By Alvin Benn
Prattville, AL (February 21, 2009)- Hundreds of volunteers spent much of Saturday planting trees along Sheila Boulevard and other areas hit hard during last year’s tornado. It will take decades for the trees to grow to their full height in yards where new houses were built within a few months of the Feb. 17, 2008 tornado.
When Beverly Byard, wife of Prattville Mayor Jim Byard, saw all the trees lying in yards after the storm passed through, she couldn’t get it out of her mind. That’s what prompted her and other garden club members to propose a community effort that became known as the “Prattville Releaf” program.
“Some of these trees will grow to be up to 70 feet tall at full maturity,” she said. “It’s unfortunate that the trees can’t grow as fast as the houses.” Beverly Byard watched as a “ceremonial tree” was planted just across the street from the Church of the Living Waters which served as headquarters for the project. “It’s a nuttall Oak tree,” she said. “They are beautiful and I hope it will grow tall and beautiful.”
U.S. Rep. Bobby Bright, D-Montgomery, just back from a fact-finding trip to Iraq and Afghanistan, said the tree planting program is an example of “what America is all about.” “What we’re seeing here today is a community banding together after surviving a catastrophe like the one last year,” said Bright. “It’s in stark contrast to what I saw in Afghanistan.”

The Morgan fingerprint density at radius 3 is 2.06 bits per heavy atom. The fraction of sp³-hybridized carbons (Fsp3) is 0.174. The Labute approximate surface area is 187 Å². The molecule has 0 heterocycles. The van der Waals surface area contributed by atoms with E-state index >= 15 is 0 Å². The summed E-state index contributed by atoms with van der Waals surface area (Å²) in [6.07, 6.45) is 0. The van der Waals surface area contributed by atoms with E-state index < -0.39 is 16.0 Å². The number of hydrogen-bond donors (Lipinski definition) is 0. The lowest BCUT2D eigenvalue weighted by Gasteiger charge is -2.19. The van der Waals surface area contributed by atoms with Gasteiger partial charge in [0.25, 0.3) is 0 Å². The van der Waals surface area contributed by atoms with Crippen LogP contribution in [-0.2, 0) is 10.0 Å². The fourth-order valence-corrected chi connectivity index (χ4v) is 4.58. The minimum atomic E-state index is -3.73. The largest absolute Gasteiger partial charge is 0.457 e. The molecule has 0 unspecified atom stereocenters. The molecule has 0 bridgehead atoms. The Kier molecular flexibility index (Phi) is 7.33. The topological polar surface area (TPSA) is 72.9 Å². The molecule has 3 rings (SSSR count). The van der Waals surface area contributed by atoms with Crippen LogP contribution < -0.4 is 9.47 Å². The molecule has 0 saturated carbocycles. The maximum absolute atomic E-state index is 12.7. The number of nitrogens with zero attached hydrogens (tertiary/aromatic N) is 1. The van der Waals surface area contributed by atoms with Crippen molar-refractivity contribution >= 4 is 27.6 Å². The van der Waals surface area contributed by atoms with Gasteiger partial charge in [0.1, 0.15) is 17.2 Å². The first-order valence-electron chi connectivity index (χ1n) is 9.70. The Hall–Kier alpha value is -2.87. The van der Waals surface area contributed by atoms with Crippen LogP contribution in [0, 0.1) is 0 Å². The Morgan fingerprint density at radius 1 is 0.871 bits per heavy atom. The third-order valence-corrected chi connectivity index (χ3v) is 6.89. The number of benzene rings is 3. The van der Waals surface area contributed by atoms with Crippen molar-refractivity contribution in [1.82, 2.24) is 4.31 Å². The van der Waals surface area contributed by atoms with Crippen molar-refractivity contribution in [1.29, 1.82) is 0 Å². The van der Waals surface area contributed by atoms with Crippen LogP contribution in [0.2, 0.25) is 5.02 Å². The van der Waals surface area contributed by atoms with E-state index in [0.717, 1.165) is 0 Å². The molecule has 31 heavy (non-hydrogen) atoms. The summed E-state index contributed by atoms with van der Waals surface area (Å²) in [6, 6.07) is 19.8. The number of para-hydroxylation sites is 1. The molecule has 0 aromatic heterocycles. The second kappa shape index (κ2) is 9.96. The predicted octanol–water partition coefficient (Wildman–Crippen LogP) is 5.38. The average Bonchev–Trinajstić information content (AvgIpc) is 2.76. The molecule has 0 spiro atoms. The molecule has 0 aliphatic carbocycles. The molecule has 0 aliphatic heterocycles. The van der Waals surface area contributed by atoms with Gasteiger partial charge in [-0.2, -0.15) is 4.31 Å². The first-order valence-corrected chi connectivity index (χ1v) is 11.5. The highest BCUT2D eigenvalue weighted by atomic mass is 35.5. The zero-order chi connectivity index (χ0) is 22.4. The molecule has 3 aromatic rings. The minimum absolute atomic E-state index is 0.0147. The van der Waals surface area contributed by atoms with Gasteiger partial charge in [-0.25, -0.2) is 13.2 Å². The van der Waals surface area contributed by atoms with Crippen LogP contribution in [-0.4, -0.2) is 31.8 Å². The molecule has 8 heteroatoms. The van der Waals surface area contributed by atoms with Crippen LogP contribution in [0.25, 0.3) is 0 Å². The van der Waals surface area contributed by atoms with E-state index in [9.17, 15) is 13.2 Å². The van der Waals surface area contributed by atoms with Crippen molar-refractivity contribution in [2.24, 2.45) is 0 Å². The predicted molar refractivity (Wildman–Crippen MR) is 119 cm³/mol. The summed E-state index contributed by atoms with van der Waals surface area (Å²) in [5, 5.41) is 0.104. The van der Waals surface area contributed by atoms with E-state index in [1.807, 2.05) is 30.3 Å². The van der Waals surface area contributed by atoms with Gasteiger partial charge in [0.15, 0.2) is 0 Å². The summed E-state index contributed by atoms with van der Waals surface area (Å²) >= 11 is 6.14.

Sheila Boulevard was “ground zero” during the tornado which did not claim any lives, but inflicted millions of dollars in damages to houses along the street.
Mayor Byard said homeowners whose trees were ripped out of their root systems last year had an opportunity to select replacements from oaks, maples, crape myrtles, bald cypress, red twig dogwoods, crab apples and other varieties. He indicated Saturday morning that about 600 trees would be planted during the day as volunteers spread throughout neighborhoods hit hardest by the storm.
Scout troops, church groups, and the Air Force had representatives at the “releaf” project. Team leaders wore lime green T-shirts while volunteers wore brown shirts.
Maple trees that sprout bright red, orange and yellow leaves are popular in northern states. Residents who grew up in areas where maples flourish said this fall should tell the tale whether they’ll produce colors similar to those in New England states. One of the first maple trees was planted in the front yard of a Sheila Boulevard house owned by 75-year-old Snow Plumlee. After the tree was planted, she grabbed a garden hose and poured water into the freshly dug base.
“I went into my bathroom just before it hit my house,” Plumlee said. “It was completely destroyed.”
Not far away, Autauga County Superintendent of Education Greg Faulkner pitched in to help plant a tree in the front yard of another house. “This is a wonderful idea and it’s great to see the community support out here today,” said Faulkner. “These are very pretty trees.”
Volunteers arrived from throughout Alabama to help plant the trees. One group came from Gulf Shores which was devastated by Hurricane Frederic in 1979. Evelyn Sanders, a member of the Gulf Shores Beautification Board, was one of 13 volunteers who arrived in a group to help. “I’m from Pine Level originally,” she said. “I couldn’t believe it when I heard that Prattville had been hit by a tornado. We get hurricanes down our way.”
In addition to planting trees, about 2,000 seedlings were also given away to local residents who might like to plant their own in the coming months, said Beverly Byard.
Montgomery Advertiser- Hundreds of Volunteers to Releaf Prattville